It could all be done a lot cheaper than it is now — one assumes a student could get a better education from the VOU than can be had at the most prestigious Ivy League edifice, and at a small fraction of the price — but it would still cost money. Servers, software (much of which already exists, thank goodness), site administrators, course writers, graders, etc. — there would be a lot of infrastructure involved.

But if it could be done properly — if there were a way to impart a real education for a change — eventually the VOU would be greatly in demand, and would develop its own prestige, so that a lack of accreditation under the existing regime would be moot. A “Virtual Open University certificate” would become a coveted sign of accomplishment, much as a summa cum laude from William and Mary or Harvard used to be, back when we actually educated our young people.

*   *   *   *   *   *   *   *   *   *   *   *   *   *   *

All of the above is pure speculation. I don’t know enough to be able to begin to design an alternative educational system, nor whether there are enough people of the right caliber available to make it work.

But I know we need it. And we may need an actual face-to-face version of the new University. If we’re going to plan, we should plan on how to do the same thing with nothing but teachers and books and blackboards and pencils and paper. And maybe electric lights, if we’re still lucky enough to have them.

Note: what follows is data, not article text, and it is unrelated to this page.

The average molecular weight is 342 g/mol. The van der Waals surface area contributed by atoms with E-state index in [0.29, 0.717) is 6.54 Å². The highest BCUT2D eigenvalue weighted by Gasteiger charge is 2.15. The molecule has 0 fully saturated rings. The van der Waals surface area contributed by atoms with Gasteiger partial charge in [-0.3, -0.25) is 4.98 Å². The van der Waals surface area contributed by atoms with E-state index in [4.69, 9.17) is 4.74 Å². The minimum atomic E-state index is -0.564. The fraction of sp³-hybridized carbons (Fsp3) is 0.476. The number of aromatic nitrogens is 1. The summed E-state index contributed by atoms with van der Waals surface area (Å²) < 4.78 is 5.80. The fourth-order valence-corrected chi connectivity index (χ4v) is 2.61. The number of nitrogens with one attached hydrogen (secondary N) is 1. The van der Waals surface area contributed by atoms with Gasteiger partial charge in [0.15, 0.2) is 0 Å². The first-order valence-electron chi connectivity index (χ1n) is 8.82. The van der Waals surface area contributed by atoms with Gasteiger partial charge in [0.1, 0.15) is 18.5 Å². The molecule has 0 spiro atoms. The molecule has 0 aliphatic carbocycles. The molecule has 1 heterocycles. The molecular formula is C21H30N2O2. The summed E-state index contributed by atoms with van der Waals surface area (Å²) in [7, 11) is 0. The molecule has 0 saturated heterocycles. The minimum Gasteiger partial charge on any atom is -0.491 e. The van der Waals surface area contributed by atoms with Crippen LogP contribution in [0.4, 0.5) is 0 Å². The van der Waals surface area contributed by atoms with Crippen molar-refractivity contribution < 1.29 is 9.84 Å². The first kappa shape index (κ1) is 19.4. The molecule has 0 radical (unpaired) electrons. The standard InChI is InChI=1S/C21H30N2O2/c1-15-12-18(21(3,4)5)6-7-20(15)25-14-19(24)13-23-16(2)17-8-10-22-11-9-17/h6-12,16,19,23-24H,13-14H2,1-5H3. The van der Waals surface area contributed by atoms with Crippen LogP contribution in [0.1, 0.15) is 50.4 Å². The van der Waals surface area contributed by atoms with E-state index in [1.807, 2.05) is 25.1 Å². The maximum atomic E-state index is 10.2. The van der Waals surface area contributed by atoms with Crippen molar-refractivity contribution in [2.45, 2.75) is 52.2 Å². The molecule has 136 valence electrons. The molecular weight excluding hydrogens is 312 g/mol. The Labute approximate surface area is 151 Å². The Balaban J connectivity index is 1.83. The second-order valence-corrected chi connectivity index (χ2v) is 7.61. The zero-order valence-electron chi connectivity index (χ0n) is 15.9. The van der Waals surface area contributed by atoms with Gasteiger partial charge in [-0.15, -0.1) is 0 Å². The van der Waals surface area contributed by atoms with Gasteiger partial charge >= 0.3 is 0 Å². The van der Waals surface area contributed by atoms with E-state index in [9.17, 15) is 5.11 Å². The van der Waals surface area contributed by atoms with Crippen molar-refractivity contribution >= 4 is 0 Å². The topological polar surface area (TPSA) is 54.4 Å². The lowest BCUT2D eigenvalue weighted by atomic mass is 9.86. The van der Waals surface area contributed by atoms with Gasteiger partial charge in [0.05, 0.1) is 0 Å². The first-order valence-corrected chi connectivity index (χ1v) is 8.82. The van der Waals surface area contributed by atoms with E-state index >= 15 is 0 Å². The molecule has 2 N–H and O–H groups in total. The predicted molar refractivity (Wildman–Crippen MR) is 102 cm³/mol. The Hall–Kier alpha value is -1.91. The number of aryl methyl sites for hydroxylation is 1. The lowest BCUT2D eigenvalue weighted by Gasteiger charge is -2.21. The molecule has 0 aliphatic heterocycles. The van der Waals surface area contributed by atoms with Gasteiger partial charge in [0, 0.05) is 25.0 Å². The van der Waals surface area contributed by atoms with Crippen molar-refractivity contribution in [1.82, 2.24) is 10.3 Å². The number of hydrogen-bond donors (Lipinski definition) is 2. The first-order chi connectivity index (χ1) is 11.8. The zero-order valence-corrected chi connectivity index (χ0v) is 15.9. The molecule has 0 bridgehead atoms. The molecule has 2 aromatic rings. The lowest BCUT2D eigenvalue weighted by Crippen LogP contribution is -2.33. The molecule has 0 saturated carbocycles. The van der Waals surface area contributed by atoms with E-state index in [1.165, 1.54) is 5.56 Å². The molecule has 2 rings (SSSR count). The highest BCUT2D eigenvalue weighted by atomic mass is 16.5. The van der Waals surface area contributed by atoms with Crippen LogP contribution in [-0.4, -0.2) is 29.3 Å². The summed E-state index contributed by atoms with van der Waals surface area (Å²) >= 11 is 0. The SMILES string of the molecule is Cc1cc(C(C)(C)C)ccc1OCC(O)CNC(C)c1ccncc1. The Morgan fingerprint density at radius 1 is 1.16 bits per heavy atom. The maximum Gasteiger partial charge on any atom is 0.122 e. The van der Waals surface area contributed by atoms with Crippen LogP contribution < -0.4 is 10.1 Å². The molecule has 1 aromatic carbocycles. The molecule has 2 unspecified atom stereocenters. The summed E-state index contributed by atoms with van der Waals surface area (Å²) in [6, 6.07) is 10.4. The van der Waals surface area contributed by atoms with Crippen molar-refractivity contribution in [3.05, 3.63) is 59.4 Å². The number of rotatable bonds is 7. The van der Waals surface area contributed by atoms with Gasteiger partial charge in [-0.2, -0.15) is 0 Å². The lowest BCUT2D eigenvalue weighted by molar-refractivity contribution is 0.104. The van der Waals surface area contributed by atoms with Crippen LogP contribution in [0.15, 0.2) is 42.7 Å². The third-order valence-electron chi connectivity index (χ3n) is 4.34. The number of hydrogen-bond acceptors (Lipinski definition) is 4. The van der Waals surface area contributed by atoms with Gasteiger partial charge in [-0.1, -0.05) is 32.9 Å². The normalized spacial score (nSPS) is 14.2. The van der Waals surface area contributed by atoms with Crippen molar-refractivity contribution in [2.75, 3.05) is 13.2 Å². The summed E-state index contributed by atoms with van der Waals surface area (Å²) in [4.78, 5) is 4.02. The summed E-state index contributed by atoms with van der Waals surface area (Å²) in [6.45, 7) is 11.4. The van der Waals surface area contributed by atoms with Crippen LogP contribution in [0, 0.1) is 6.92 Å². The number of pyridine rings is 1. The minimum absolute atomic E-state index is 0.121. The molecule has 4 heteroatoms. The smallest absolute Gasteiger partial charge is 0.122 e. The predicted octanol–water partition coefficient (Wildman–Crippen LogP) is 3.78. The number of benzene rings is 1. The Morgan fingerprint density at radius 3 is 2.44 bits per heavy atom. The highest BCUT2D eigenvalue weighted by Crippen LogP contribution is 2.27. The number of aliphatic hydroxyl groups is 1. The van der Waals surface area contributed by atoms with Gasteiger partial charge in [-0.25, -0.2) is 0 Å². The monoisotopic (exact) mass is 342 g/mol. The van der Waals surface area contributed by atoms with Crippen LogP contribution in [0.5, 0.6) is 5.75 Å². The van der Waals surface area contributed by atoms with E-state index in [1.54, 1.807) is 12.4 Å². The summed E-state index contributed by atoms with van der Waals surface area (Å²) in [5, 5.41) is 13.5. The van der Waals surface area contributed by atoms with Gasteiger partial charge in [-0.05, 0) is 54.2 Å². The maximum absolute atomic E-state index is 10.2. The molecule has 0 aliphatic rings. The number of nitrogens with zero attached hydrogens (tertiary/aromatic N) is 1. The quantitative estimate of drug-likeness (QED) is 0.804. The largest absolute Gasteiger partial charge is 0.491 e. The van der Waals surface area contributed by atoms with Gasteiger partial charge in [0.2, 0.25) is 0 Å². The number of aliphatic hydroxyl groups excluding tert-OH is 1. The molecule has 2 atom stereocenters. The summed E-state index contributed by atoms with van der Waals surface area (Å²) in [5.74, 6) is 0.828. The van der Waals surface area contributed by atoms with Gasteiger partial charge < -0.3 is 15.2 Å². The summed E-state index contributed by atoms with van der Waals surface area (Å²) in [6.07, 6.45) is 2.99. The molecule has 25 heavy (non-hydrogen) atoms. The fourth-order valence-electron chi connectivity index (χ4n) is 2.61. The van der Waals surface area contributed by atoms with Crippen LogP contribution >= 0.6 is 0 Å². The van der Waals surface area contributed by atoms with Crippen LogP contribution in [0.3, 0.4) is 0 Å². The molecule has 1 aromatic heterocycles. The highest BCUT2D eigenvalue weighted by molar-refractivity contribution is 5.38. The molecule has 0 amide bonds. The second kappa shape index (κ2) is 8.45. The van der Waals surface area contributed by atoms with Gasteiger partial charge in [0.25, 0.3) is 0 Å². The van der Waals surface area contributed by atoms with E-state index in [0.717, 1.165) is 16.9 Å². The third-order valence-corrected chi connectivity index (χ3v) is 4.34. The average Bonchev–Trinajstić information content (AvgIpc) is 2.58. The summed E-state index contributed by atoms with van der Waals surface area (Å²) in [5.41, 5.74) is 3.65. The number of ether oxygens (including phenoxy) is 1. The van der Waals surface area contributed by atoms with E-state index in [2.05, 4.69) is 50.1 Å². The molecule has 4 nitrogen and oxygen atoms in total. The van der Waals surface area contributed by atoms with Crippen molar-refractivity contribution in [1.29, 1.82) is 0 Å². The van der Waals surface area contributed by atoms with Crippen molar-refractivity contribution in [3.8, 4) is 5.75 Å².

I’m not trying to design the thing itself. I’m trying to stir up thought and conversation about it, so that one day people with minds that are younger and wiser than my own might be able to grab the idea and run with it.

So let’s hear from all interested parties — join the conversation.

It’s virtual. It’s open. And it’s universal.

* Yes, I’m aware that there are many online educational institutions, of varying quality. But is far as I know, there is none that comes anywhere near the Fjordman standard of erudition.

Previous posts about the Shadow:

2011 Mar 15 The Shadow Knows, Part One: The Discontinuity
    16 The Shadow Knows, Part Two: Additional Economic Background
    17 The Shadow Knows, Part Three: Survival Plus
    19 The Shadow Knows, Part Four: Civil Administration


EscapeVelocity said...